In April 2007, Tamil Nadu state government declared Mudumalai Wildlife Sanctuary to be a tiger reserve, under section 38V of the Wildlife Protection Act of 1972, in an effort to conserve the country's dwindling tiger populations. The declaration of the tiger reserve (TR) was supported by a non-tribal community group, the Chettys, who live within the tiger reserve and who have begun demanding relocation as far as 1979 . The conflict within this area is multi-pronged as the different communities have various demands. While the Chettys are asking for relocation , the tribal communities continued to resist and stay within the TR .
In 2007, the High Court directed Tamil Nadu Government to relocate seven villages inside the core of Mudumalai while declaring it a Tiger Reserve and upgrading its status as Critical Tiger Habitat. A district-level committee was formed and in 2010, a list of 449 beneficiaries was listed. However, the National Tiger Conservation Authority (NTCA) accepted the claims of only 19 of the 20 beneficiaries who had opted for Rs 10 lakh cash compensation. NTCA rejected the list of the remaining beneficiaries, 368 families, that had opted for the land-in-lieu-of-land scheme and 61 did not opt for any benefit. This discriminates from the one asking for land compensation versus the one just asking for money compensation .
Besides this scenario, on 30 December 2008, a massive rally was organized and a coalition of tribals, farmers and sanghathans congregated to protest against the manner in which the National Park was declared a tiger reserve. On that occasion, about 15.000 people protested against the order . These groups of people were protesting for the right implementation of the Forest Rights Act (FRA), and on August 15, 2008 they passed a resolution asking that rights must be settled prior to constituting a tiger reserve.
In that same year Conservationists in Gudalur, at the fringe of the park, filed a writ petition demanding the eviction of “encroachers” in the area considered to be an elephant corridor. The conflict over the corridor got animated in the aftermath of the August 2010 state gov. order to acquire 2822 hectares from the 44,800 ha plateau for a proposed elephant corridor. Of this, 1,710 ha is private land. The forest department and wildlife conservation groups contend the land is required for “management activity to take care of the elephants and other wildlife”. The conflict escalated on April 21 of the same year, when the Union Ministry of Environment and Forests (MoEF) submitted a statement in the Supreme Court against the new corridor. It said that private land the state government proposes to take over includes resorts, estates, land cultivated by about 200 farmers and another 700 Dalit and Adivasi families living there for generations. Many Dalit and Adivasi youths are employed as workers in the resorts. Their rights under the Forest Rights Act (FRA) have not been settled yet, the ministry noted .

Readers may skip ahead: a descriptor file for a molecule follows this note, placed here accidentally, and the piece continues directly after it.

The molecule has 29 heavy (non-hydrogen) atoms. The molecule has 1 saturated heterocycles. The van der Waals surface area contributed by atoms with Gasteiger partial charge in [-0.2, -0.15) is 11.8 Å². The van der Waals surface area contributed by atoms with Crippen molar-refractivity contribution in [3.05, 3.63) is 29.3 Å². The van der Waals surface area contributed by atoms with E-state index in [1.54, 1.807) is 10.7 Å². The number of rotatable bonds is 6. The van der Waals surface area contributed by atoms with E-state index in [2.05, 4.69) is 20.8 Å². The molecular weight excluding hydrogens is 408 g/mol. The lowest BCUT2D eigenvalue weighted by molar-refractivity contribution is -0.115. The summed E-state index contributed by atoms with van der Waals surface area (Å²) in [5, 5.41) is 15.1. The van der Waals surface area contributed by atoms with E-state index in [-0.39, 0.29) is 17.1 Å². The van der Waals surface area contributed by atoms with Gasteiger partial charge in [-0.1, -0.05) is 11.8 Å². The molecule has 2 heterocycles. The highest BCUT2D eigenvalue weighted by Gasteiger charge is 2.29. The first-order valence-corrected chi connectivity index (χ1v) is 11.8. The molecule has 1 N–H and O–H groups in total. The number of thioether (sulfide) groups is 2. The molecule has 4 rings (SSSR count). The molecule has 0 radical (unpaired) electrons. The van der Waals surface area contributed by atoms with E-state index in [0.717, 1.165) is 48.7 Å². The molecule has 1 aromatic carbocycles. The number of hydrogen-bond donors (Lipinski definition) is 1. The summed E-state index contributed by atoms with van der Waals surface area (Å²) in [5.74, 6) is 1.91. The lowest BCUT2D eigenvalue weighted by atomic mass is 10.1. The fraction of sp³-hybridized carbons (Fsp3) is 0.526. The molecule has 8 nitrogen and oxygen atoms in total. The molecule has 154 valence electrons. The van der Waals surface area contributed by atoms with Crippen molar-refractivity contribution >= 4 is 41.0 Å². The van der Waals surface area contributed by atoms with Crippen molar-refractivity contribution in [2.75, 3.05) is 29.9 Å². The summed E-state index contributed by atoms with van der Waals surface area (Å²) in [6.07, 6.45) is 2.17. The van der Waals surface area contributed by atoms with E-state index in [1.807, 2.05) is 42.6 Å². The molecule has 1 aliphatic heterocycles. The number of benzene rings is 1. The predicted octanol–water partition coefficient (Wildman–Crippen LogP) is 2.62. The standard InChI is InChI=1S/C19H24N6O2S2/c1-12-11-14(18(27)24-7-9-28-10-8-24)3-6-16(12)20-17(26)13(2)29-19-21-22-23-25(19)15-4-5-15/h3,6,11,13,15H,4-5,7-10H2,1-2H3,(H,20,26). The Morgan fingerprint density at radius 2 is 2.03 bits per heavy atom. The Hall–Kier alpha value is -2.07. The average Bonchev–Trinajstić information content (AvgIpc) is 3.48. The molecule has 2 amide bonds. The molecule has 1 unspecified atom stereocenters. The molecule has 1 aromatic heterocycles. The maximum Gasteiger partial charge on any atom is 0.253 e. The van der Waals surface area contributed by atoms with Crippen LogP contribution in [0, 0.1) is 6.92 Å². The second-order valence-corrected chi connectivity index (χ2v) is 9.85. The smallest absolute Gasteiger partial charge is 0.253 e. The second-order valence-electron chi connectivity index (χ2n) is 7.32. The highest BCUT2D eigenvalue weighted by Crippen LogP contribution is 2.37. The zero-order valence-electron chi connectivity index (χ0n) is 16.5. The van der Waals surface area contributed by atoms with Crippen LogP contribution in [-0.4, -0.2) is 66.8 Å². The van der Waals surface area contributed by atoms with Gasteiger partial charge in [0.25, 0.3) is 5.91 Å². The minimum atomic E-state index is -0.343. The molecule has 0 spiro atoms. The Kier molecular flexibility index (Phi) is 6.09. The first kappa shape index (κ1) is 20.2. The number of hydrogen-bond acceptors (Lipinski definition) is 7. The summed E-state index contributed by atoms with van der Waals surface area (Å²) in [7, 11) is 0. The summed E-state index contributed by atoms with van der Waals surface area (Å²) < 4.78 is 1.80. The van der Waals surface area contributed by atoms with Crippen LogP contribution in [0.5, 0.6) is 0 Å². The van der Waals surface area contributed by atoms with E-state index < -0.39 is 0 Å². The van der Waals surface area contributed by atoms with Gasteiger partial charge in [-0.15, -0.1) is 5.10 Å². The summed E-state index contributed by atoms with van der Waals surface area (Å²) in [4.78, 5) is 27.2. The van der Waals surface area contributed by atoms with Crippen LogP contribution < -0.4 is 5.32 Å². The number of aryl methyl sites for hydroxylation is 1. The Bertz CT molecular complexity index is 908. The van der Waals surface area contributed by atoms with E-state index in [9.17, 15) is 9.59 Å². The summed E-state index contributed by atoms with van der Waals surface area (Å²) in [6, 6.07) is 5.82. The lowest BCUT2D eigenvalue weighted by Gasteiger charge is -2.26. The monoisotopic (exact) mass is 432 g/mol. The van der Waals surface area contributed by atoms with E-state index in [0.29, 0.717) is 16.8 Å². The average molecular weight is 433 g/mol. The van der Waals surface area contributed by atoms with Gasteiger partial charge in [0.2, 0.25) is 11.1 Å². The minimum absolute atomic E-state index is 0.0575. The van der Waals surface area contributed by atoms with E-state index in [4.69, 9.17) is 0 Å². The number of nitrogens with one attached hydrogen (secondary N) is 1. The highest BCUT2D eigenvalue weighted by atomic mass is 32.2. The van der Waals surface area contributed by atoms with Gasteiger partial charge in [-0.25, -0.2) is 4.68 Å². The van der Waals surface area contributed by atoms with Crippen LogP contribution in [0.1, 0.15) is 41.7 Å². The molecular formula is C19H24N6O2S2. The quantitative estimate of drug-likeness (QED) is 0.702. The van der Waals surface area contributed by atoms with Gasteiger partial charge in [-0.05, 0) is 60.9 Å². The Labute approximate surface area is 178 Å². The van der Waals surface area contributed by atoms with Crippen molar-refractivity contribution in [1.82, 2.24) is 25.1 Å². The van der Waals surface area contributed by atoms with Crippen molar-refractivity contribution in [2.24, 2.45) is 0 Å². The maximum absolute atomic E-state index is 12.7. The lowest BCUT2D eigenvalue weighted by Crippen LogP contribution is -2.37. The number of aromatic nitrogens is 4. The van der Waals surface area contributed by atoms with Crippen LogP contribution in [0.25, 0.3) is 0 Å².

The protest continued and in December 2014, around 2000 Adivasis took to the street demanding the implementation of the Forest Rights Act and to stop the eviction .
In 2015, a three-phase relocation plan was prepared and there are plans to relocate all seven villages inside the core area of the TR . According to a Down to Earth report, the first phase got completed in 2016-2017, when 58 tribals and 177 non-tribals families were relocated from Bennai and Nellikarai villages. This followed by the relocation of 55 tribal and 200 non-tribal families from Mandakarai, Nagampalli and Pulliyalam villages in 2017-18. The last phase, that should get over in 2019, involves 25 tribal and 186 non-tribal families from Mudugulli and Gundital villages 
While the Chetty's are voluntarily relocating and they have been the ones who have been filing appeals to the Court for speedy implementation of rehabilitation, the tribals have been resisting giving up their land while asserting their rightful claim over the forest by applying for claims under FRA. About 90 tribals from Mudumalai panchayat and 40 from Benne village have applied for title deeds for forestland under the FRA, 2006. The process of recognizing their rights is yet to be completed. Some Kattunayakar tribes told Down To Earth that they would not leave the forest .
The Hindu and Scrolls both reported the violent eviction of Vazhaithottam village, located in the buffer area of the Mudumalai Tiger Reserve in 2017 [6,7]. It was reported that on August 10, 2017 a number of 60 huts, belonging to the particularly vulnerable tribal community (PVTG) of Irular, were demolished by the forest department. R. Ravi, Masinagudi Village Administrative Officer, said that the High Court had issued the orders to remove the encroachments. He added that steps were being taken by the district administration to find alternative housing for the families residing here [6,7]. While the FD consider them encroachers, the Irulars claim that the lands had belonged to them for many generations, but that the Tamil Nadu Co-operative Milk Producers' Federation Limited (Aavin) had “cheated” them and took over the lands promising jobs in return . However, such opportunities never materialized and the farm that was established here was closed down. While the small bamboo huts get destroyed, the hotels and resorts in the area are still up .